When it comes to back pain, there are many ways spine doctors can determine what ails you, including physical exams, evaluations of your medical history, blood tests or even electromyography.
However, only medical imaging, which includes magnetic resonance imaging (MRI), computed tomography (CT) scans and X-rays, can be used to examine your body’s internal structure to get a deeper understanding of the root cause of your pain or illness.
You may be vaguely familiar with medical imaging, but most people do not know the differences between each type or what they are used for.
Do I Need Imaging for My Back Pain?
It is important to note that imaging is not typically used for treating acute back pain, which lasts for a few days to a few weeks. In fact, a conservative approach is often taken before ordering medical imaging. This may include physical therapy, non-invasive treatment and medication.
Generally, a doctor will only order imaging if symptoms persist beyond six weeks or certain red flags turn up during the physical and medical history evaluation. These red flags include:
- Severe or progressive neurological issues
- Sudden back pain with spinal tenderness
- A serious underlying condition
Diagnosing Back Problems With Medical Imaging
Imaging can be used to diagnose a host of mild to severe spinal conditions. Some structural changes or abnormalities, such as herniated discs or tumors, are primarily diagnosed using medical imaging. Since these conditions do not always cause pain, radiographic tests are often the only way to detect them.
Other back problems that can be diagnosed using medical imaging include:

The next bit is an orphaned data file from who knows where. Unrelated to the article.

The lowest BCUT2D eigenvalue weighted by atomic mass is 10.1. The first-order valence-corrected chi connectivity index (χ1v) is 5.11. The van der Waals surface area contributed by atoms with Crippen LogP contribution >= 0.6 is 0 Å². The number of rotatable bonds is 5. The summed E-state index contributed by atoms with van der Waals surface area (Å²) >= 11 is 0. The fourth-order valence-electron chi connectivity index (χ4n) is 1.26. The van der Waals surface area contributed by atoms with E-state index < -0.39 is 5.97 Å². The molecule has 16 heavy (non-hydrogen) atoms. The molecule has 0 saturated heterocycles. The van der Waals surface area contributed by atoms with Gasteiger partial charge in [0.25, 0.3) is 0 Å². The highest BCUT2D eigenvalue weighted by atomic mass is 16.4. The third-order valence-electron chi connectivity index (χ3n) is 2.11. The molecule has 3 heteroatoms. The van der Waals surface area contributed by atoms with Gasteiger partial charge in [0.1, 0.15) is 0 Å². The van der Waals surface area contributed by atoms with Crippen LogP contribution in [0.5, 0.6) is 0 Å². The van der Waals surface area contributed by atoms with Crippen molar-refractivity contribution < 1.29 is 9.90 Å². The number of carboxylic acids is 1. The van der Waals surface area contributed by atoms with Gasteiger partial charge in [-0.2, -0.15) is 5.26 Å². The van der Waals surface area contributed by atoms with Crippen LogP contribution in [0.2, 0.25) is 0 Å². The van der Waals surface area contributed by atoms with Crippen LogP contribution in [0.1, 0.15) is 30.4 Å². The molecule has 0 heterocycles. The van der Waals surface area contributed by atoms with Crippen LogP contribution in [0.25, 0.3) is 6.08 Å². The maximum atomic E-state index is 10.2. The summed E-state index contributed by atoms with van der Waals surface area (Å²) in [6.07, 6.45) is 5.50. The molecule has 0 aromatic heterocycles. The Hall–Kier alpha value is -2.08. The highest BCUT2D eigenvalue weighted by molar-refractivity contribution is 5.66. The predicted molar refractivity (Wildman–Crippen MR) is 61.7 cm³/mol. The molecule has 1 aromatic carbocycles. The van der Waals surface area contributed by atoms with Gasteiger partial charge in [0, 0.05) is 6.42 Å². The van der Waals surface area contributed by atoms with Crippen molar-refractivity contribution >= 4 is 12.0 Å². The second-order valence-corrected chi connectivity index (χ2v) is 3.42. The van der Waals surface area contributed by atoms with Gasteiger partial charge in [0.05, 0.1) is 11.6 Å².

- Fractured vertebra
- Problems with spine alignment
- Soft tissue problems
- Spinal stenosis
- Degenerative discs
What Is an MRI?
MRIs use magnetic fields and radio waves to create a detailed, cross-sectional image of the body’s internal structure. During the procedure, a magnetic field is created in your body and radio waves are sent to the region being examined. This causes the fat and water molecule protons in your bone and tissue to resonate, creating a computer-generated image.
With this image, your doctor can get a clear visual of your bones, joints, ligaments, blood vessels, cartilage and discs. This procedure does not require radiation like X-rays and CT scans often do. It generally takes about 20 to 90 minutes, and it may require intravenous drugs, such as gadolinium-based contrast agents, to provide a clear and accurate diagnostic image.
What Is a CT Scan?
A CT scan, often pronounced as “cat scan,” is similar to an MRI, only it creates a three-dimensional, cross-sectional image using specialized X-ray technology. Contrast dyes and ionizing radiation are often ingested to create a more detailed image.
The machine is essentially a tunnel with a table inside that the patient lays on. A scanner rotates around the patient to create a 360-degree visual. The test is often broken down into “slices” – each slice, or section, is scanned separately for a variety of health conditions.
What Is an X-Ray?
If you have ever been to the dentist or had a broken a bone, you are probably familiar with X-ray testing, which is more commonly used and readily available than the other medical imaging technologies.
X-rays work by sending low levels of electromagnetic radiation through the body to create a 2D image of your skeleton. When the rays hit a dense object, like bone, it appears as a white structure on the image.
However, because only bones are visible with an X-ray, they are used to check for structural issues like osteoporosis, degeneration, fractures and alignment problems. Additional testing using an MRI or CT scan is needed to diagnose soft tissue conditions.
Comprehensive Spine Care in the Dallas-Fort Worth Area
At Spine Works Institute, we understand that back problems are unique to each person. That is why we offer a wide variety of comprehensive spine solutions, including MRI services, so our patients can return to a pain-free lifestyle as quickly and easily as possible.
For more information or to schedule an appointment, call 817.616.0700 or visit us online today.